From The Story of the Amulet, which I was re-reading after coming across Gore Vidal’s 1964 article on Edith Nesbit, children’s author and member of the Fabian society: the children have travelled into a socialist future, when their own age is described as the “dark ages”, and find a boy alone, crying:
‘What’s the matter?’
‘I’m expelled from school,’ said the boy between his sobs.
This was serious. People are not expelled for light offences.
‘Do you mind telling us what you’d done?’
‘I–I tore up a sheet of paper and threw it about in the playground,’ said the child, in the tone of one confessing an unutterable baseness. ‘You won’t talk to me any more now you know that,’ he added without looking up.
‘Was that all?’ asked Anthea.
‘It’s about enough,’ said the child; ‘and I’m expelled for the whole day!’
‘I don’t quite understand,’ said Anthea, gently. The boy lifted his face, rolled over, and sat up.
‘Why, whoever on earth are you?’ he said.
‘We’re strangers from a far country,’ said Anthea. ‘In our country it’s not a crime to leave a bit of paper about.’
‘It is here,’ said the child. ‘If grown-ups do it they’re fined. When we do it we’re expelled for the whole day.’
‘Well, but,’ said Robert, ‘that just means a day’s holiday.’
‘You MUST come from a long way off,’ said the little boy. ‘A holiday’s when you all have play and treats and jolliness, all of you together. On your expelled days no one’ll speak to you. Everyone sees you’re an Expelleder or you’d be in school.’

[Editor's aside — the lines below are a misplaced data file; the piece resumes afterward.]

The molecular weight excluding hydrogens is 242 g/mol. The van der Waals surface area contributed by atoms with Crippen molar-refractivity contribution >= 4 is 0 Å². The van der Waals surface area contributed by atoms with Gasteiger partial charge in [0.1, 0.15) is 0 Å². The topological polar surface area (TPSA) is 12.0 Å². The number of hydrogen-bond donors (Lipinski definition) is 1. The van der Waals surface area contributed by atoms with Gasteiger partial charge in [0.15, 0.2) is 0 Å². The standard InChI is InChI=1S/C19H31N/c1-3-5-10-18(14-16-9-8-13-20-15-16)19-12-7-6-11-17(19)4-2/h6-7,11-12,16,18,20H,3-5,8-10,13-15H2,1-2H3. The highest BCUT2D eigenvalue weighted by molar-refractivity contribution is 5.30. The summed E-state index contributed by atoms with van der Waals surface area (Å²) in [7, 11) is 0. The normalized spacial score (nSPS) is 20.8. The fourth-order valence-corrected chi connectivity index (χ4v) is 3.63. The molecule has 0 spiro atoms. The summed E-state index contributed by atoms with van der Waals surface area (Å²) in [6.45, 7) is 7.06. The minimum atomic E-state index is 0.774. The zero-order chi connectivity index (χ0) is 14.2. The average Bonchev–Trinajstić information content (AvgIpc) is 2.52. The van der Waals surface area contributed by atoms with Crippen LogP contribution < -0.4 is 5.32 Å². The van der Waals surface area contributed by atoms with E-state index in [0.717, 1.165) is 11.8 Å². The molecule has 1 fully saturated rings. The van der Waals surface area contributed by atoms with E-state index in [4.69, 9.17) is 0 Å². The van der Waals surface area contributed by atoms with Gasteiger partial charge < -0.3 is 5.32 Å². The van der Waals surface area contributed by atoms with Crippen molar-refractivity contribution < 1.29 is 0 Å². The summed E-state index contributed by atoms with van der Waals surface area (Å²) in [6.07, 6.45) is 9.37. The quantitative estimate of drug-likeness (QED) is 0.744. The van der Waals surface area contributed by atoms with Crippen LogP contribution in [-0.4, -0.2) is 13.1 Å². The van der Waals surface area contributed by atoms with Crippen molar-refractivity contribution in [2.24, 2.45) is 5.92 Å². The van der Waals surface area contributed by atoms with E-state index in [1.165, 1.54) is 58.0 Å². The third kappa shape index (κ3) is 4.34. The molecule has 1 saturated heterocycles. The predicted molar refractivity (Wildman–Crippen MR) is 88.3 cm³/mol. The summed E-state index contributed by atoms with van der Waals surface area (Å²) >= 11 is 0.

‘Suppose you were ill?’
‘Nobody is — hardly. If they are, of course they wear the badge, and everyone is kind to you. I know a boy that stole his sister’s illness badge and wore it when he was expelled for a day. HE got expelled for a week for that. It must be awful not to go to school for a week.’
‘Do you LIKE school, then?’ asked Robert incredulously.
‘Of course I do. It’s the loveliest place there is. I chose railways for my special subject this year, there are such splendid models and things, and now I shall be all behind because of that torn-up paper.’
‘You choose your own subject?’ asked Cyril.
‘Yes, of course. Where DID you come from? Don’t you know ANYTHING?’
‘No,’ said Jane definitely; ‘so you’d better tell us.’
‘Well, on Midsummer Day school breaks up and everything’s decorated with flowers, and you choose your special subject for next year. Of course you have to stick to it for a year at least. Then there are all your other subjects, of course, reading, and painting, and the rules of Citizenship.’
‘Good gracious!’ said Anthea.
‘Look here,’ said the child, jumping up, ‘it’s nearly four. The expelledness only lasts till then. Come home with me. Mother will tell you all about everything.’
‘Will your mother like you taking home strange children?’ asked Anthea.
‘I don’t understand,’ said the child, settling his leather belt over his honey-coloured smock and stepping out with hard little bare feet. ‘Come on.’
So they went.
The boy is named after Wells, “the great reformer”, who lived in the dark ages and argued for progress: their own age, with its sharp corners and infant deaths, so appalls their adult host that she is bodily evicted back to her own time, “where London is clean and beautiful, and the Thames runs clear and bright, and the green trees grow, and no one is afraid, or anxious, or in a hurry”.
When I read the book as a child, I remember noticing the way this section stood apart from the historic sections. The hint of back-to-nature romanticism of the boy’s bare feet sat oddly with the talk of Utopian future to someone raised on shiny metal futures, and the worthy nature of the “Citizenship” poetry seemed offputting. But I remember feeling very proud that someone thought enough of us to say a room in each house fit for a child’s needs was a basic necessity.